Age Related Vision Loss

Top 5 ways to Manage the Risks of Age Related Vision Loss

October 2, 2019

As the days go by the one guarantee in life and is that we are all getting older. With age comes new and somewhat different risks related to our vision. In our 40s, the risks start to increase and by the time we reach our 60s our eyes can exhibit significant age-related changes in performance.

Some of the changes are normal such as presbyopia, the need to wear reading glasses to read the fine print. Other changes such as cataracts are common with the elderly and can be corrected with surgery. There are other more serious age-related changes to the eye that may have a significant potential to impact your quality of life. Let’s look at these potential changes and review the top 5 things you can do to reduce the risk.

Potential Changes

Cataracts are a progressive medical condition. As you age, the lenses in your eyes become less flexible, less transparent and thicker. Tissues within the eye can break down and clump up. Over time the lens of the eye becomes opaque resulting in a loss of resolution and blurred vision.

Glaucoma is a condition associated with increased pressure within the eye leading to a gradual loss of sight. It is caused by slow and gradual deterioration of the optic nerve and the associated fluid build-up. Normally this fluid can freely flow out of your eye, but as you age the channels for flow get blocked and the liquid builds up. It is a leading cause of blindness in North America.

Macular degeneration is a condition that affects the central part of the retina known as the macula. The exact causes are not well known, but research suggests a link to genetics and some environmental factors such as smoking, diet and exposure to UV rays. This degeneration results in distortion or loss of vision in the central field of view. It is most common in older adults and as such it is also known as age-related macular degeneration.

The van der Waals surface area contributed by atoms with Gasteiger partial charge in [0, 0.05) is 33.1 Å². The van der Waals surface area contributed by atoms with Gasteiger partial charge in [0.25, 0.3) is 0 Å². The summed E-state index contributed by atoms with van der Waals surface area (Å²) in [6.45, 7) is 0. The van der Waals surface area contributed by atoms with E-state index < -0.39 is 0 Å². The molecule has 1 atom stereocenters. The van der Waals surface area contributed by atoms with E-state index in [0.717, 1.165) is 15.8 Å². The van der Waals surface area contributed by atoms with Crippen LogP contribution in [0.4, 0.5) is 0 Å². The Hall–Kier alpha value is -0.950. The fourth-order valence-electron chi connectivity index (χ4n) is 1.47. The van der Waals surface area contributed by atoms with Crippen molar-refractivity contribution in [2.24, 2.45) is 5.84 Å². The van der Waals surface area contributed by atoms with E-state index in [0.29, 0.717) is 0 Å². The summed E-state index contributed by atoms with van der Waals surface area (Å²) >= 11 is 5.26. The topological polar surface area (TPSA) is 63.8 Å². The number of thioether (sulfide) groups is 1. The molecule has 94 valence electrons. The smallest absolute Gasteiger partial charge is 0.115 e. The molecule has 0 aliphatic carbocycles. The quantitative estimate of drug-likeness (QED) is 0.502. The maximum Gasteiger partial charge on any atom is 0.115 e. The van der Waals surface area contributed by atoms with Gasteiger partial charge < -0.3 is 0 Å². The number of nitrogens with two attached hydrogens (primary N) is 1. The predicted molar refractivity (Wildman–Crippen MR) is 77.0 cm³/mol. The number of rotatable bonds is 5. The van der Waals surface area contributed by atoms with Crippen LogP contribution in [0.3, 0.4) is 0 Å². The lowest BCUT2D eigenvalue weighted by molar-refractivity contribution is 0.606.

There can also be a change in our ability to resolve the contrast between colours. As the retina becomes less sensitive, colours become less bright and the ability to discern differences in colours is reduced. For example, the colour blue may appear less intense or more faded. While there is no treatment you need to be aware of this change if your job requires fine colour discrimination such as an artist, interior designer, or electrician.

Dry eyes is a common complaint of all ages, but can be more common as we age. Dry eyes creates discomfort, often accompanied by burning eyes. Treatment includes the application of artificial tears, eye drops or taking Omega 3. Dry eye is a medical condition and the correct diagnosis is important. See your optometrist to ensure you have the correct diagnosis and treatment. These appointments are covered by Alberta Health.

As people get older, they lose some strength in the muscles that control the pupil. This results in our pupils becoming somewhat smaller and less responsive to changes in general lighting levels. Smaller pupils result in us needing up to three times as much light to be able to see fine detail such as reading. This combined with the onset of presbyopia makes it even harder to read fine print in low light. Eye glasses with a proper prescription is the best solution.

Loss of peripheral vision is another common complaint as we age. The cause is related to the reduction in pupil size and the size of our visual field decreasing. This is a big concern when driving or for other activities requiring a good understanding of changes in the near-field environment. People need to get used to turning their head to get a good understanding of their surroundings.